‘About a K to the trig’: I said trying to instill confidence into myself as much as the others.  “Do you recognize anything?” one of them asked.  “Well,” I said, “I recognize that this bit looks exactly like the last bit and the bits before that as well.”   There were equal measures of relief and surprise when we heard voices though the mist and soon came upon figures waving us into the checkpoint.  I wondered if we had made or lost places with my line but decided it didn’t matter as we had had a good adventure. 

It was all downhill and easy route finding to the Snake Road crossing now.  Spiners were still making their way towards us, few looking as cheery as Kim and Damian had.  My spirits were high as the parked cars emerged out of the gloom and a “Well done Tring” from one of the marshalls as I checked in gave a further lift. 

The next stretch is all on paving slabs across the bogs of Featherbed Moss to Mill Hill.  These were slippery in the wet and at times icy and always hard.  It became a bone jarring grind not improved by driving hail and rain but somewhere deep inside I was relishing this: this is what it is about, getting out there and feeling the weather, feeling alive, feeling knackered.  ‘You just have to get across Kinder and there’s a cup of tea waiting in Edale, not like those poor buggers on the Spine,’  I thought to myself. 

Eventually Mill Hill came and there was a short steep haul onto Kinder Edge.  I was tired now and didn’t want to have to concentrate to find the trig.  I just wanted it to appear out of the mist but I forced myself to work out the point to leave the Edge and take the bearing.  Just as I was losing confidence I glimpsed the aerial of the Checkpoint team through the murk.  Another runner stumbled out of the cloud: “Have you found the bloody trig?”  “We’re just there” I replied.  He followed me down to Kinder Downfall and we made our way up the Kinder River.  He hadn’t realised the new race route and was questioning the line: “Don’t we need to go to Kinderlow?”  I persuaded him we didn’t and he left the navigation to me but actually it was fairly easy as there was a good trail of prints in the snow and peat across the plateau and soon all the watercourses were heading our way and we had crossed the watershed and were heading for the southern Edge.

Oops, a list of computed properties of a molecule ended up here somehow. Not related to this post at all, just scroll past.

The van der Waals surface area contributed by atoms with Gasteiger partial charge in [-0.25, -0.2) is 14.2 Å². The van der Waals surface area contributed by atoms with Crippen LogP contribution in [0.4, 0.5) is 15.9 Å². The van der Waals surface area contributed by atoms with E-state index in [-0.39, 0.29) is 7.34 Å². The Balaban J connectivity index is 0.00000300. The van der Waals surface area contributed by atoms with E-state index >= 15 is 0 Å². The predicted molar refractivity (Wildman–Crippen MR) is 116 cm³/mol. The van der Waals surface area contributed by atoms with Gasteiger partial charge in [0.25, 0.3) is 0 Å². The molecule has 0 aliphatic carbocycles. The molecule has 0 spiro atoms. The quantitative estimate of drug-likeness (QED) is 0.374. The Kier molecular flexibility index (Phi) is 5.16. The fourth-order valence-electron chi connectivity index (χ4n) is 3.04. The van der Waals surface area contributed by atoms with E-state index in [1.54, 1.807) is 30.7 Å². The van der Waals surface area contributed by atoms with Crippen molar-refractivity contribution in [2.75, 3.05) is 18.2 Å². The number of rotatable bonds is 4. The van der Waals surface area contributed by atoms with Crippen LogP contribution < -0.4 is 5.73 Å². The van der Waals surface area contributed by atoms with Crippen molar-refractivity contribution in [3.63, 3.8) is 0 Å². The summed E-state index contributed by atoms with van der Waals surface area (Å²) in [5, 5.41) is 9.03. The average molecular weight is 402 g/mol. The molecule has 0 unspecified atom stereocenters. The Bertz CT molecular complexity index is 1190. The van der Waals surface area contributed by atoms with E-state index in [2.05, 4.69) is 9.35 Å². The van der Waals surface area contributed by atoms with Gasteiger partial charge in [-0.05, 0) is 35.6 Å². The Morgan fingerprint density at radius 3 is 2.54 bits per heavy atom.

I’ve always found it quite an emotional moment on this race as you reach the edge of the plateau and look down onto Edale and journey’s end.  There is something special about a proper journey like this from one point to another, especially when the day has been wet and wintry and the navigation a challenge at times.

Somewhere at the other end of the field, Hugh had been having a very different race with few if any tracks to follow and travelling at a pace that I can only dream about.  By the time I was sipping my second cup of tea outside the Village Hall, he was back in Tring.  It is great that the Club has this new generation of fell runners who can place in the top ten of major events. 


1   Chris Phillips (Saddleworth)   3.40.52

9   Hugh Chatfield                        4.00.31

89 Rick Ansell                              5.41.40 (2nd M60)

DNS ‘Andy’*

162 started 143 finished

*No names have been changed.